If you are able to go to the Victim Services office yourself, a Victim Services Officer will help you complete your form.
If someone is acting on your behalf to pick up this form and help you complete it, you will have to sign the form to show that you are giving that person permission to act on your behalf and submit the application for you. It is important that the form be completed and submitted to Victim Services as quickly as possible.
Once the application is filed with Victim Services, they will confirm with you whether or not you meet one of the grounds necessary to get a domestic violence certificate through this process.
In order to qualify for a domestic violence certificate to end your lease early, you will need to have one of the following things in place:
- an Emergency Protection Order (EPO) that was issued within 90 days of the date of your application that was not revoked (overturned) by the court (Victim Services will need a copy of the Emergency Protection Order and written confirmation from the Supreme Court that the EPO was not revoked – it is helpful if you can provide a copy of your EPO to the Victim Services officer, and they can confirm whether or not the order was revoked)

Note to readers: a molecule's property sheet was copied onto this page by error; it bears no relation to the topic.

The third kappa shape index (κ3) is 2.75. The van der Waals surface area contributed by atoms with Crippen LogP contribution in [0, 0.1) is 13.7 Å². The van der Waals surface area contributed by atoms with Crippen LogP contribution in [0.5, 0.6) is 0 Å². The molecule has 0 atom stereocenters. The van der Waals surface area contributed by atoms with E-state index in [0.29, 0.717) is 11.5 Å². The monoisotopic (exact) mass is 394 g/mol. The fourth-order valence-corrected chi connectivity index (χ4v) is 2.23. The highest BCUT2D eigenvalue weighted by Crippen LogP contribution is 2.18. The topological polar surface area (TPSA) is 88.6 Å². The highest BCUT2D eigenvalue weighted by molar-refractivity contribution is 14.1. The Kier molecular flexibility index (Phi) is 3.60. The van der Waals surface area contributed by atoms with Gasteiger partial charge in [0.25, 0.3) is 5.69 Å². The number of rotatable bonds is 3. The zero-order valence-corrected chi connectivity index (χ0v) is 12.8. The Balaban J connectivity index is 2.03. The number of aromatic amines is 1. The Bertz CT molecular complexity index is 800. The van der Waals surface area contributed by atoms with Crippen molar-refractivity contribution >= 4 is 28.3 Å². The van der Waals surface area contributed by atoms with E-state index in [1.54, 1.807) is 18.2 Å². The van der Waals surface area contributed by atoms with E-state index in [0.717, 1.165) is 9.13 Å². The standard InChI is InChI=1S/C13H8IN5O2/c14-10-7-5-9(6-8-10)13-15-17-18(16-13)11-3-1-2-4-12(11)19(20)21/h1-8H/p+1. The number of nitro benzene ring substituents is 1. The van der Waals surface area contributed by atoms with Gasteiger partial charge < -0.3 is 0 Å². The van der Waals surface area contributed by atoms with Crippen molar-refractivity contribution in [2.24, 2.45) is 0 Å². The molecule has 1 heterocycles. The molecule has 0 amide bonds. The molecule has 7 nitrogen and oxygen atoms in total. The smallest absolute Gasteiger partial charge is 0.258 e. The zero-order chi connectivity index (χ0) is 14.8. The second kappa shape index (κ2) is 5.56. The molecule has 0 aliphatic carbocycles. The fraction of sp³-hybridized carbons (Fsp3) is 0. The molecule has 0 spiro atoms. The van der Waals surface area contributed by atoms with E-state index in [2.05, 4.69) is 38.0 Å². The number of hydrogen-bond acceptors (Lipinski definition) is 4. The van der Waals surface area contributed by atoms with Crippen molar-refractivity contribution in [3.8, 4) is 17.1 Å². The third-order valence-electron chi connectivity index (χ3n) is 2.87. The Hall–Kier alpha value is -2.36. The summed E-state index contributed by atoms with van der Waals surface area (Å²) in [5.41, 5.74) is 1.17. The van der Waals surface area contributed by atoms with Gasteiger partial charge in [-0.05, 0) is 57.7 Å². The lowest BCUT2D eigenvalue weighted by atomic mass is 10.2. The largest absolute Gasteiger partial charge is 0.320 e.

- a domestic violence complaint filed with a police agency, identifying the tenant applicant (you) as the victim (Victim Services will need written confirmation from the police agency or the name of the police agency official confirming the information and the policy incident/occurrence number) AND a peace bond or other court order currently in force that contains a ‘no contact’ condition relating to domestic violence AND an assessment by Victims Services that you are a victim of domestic violence. You should provide as much detail as possible to the Victim Services officer (including the date on which the incident(s) occurred and police incident number(s), and copies of any peace bonds or other orders). The Victim Services officer can then get written confirmation of this information.
If you meet these requirements and your application is approved, Victim Services will issue a ‘domestic violence certificate.’ You will then need to give a minimum of 1 full months’ notice to your landlord that you are ending the lease. For example, you must give notice by the end of the calendar month (e.g. on or before May 31) for the tenancy to end on the last day of the following calendar month (e.g. June 30).
This must be done by completing a ‘Notice to Quit’ (Form Q). This form must be served on your landlord, along with a copy of the certificate ‘Release from Lease Obligations’ form. Victim Services will supply you with this form.
You are responsible for paying one month of rent – for the one month notice period. You are also still responsible for paying any rental arrears (any previous rent that you didn’t pay and still owe to the landlord).